Timberlake recognized for success with first-generation college students

College and career advisor Sebastian Kelley helped 110 seniors from Spirit Lake and surrounding small communities recognize their potential to attend college or trade school, earning Timberlake High School national recognition.

“I have a big heart for students,” Kelley said.

Timberlake is one of 27 high schools throughout the country recognized by the American College Application Campaign for efforts to increase the number of first-generation college students and students from low-income families pursuing a college degree. 

A majority of Timberlake’s seniors fall into both categories. 

In a three-day stretch, Kelley met one-on-one with every senior to help chart a postsecondary path.

Timberlake seniors met Gov. Brad Little for a roundtable conversation at Post Falls High School. From left, Zachary Paslay, Alycia Cameron, Sebastian Kelley (college and career advisor) and Zachary Schultz.

“There were not a lot of students who realized their potential to get into college or trade school. They never expected that they could do it, and that was shocking to me,” Kelley said.

Timberlake staff helped every senior complete Idaho’s Common Application, Apply Idaho, a platform that allows students to apply for 10 in-state colleges through a single application. 

Since applying, half the graduating class has stopped by Kelley’s office to let him know they were accepted to various colleges and universities.

“They were so surprised,” Kelley recalled.

Many assumed they would be rejected because of mediocre GPAs or because they’re from a lower-income community.

“A lot of people take a look at the Treasure Valley or Coeur d’Alene and believe those (local students) will be the first to get in, and not kids from small-town Idaho,” he said.

The new Idaho Launch program was fortuitous for Timberlake. The program pays up to 80% of the tuition and fees for students selecting in-demand careers, like nursing assistants, electricians or the construction trades.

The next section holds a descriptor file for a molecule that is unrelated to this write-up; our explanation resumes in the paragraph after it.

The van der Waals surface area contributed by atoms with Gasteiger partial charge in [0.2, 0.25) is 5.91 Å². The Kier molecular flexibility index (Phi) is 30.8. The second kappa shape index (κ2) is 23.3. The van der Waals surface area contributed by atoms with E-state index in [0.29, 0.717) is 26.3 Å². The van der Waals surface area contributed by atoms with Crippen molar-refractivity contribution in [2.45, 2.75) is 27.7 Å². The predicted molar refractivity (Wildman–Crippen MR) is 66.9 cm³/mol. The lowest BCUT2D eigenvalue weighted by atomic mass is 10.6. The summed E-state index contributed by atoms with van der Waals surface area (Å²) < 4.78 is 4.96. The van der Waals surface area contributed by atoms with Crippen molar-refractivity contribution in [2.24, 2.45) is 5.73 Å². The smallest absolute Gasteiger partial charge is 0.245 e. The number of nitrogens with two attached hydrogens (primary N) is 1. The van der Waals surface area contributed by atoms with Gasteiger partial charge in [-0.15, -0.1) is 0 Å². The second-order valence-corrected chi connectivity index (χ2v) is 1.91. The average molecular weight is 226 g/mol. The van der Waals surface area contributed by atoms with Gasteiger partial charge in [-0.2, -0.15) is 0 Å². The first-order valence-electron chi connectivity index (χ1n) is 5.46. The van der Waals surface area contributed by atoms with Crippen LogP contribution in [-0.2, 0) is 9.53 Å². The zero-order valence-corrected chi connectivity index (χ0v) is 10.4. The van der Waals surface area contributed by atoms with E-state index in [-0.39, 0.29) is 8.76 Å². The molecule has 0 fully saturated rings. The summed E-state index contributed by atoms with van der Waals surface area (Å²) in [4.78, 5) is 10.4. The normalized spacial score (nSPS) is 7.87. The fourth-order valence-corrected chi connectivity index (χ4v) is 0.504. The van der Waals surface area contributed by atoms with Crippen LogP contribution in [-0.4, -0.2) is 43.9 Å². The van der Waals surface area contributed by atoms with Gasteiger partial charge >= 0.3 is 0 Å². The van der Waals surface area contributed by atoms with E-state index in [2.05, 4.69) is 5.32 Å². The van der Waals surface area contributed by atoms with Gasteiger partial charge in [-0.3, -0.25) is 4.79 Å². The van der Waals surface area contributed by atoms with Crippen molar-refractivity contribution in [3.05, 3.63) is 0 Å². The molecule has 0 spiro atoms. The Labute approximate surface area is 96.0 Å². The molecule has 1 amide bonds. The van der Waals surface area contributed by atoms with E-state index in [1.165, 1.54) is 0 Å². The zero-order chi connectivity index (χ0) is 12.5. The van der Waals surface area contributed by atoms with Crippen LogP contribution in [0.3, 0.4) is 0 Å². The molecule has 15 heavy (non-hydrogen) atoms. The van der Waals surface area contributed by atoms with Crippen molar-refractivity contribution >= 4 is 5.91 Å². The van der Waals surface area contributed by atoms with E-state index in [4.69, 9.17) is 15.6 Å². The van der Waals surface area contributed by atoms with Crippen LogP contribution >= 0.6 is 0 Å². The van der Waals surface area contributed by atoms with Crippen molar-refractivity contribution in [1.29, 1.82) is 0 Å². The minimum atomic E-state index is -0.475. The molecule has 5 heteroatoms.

“When they heard, they were more willing to apply to college,” Kelley said. 

Around 70% of his seniors were awarded Launch funds. He estimates that 60% will likely choose careers in the trade industries.

“I am so thankful for all the staff at Timberlake high, where we focus on college and career readiness. I believe these conversations need to be happening earlier in students’ lives, starting in elementary schools and in middle schools,” he said.

His colleagues agree. He recently received an invitation from an eighth-grade teacher to come back at the request of students to talk about academic options, career-technical opportunities through Kootenai Technical Education Campus in Rathdrum and options besides college.

“The kids actually asked for you to come back,” the message read.

Jenni Kimball, the State Board’s college and career advising program manager, said Kelley’s efforts really stood out. “Sebastian is a go-getter who directs his energy towards his student’s success.”

Kelley’s first calling was not education, but he uses his degree every day. He holds a bachelor’s in pastoral ministries and a master’s in divinity.

“I know how to talk to people and reach people,” he said. “As a person of faith, I believe that every one of these students has a calling in their life. I want to help them find the resources and programs.”

The American College Application Campaign campaign has been going on for five years and Timberlake is the first Idaho high school to be included on the list of excellence awardees.

Darren Svan

Darren Svan

Reporter Darren Svan has a background in both journalism and education. Prior to working for military schools at overseas installations, he was news editor at several publications in Wyoming and Colorado. You can send news tips to [email protected].

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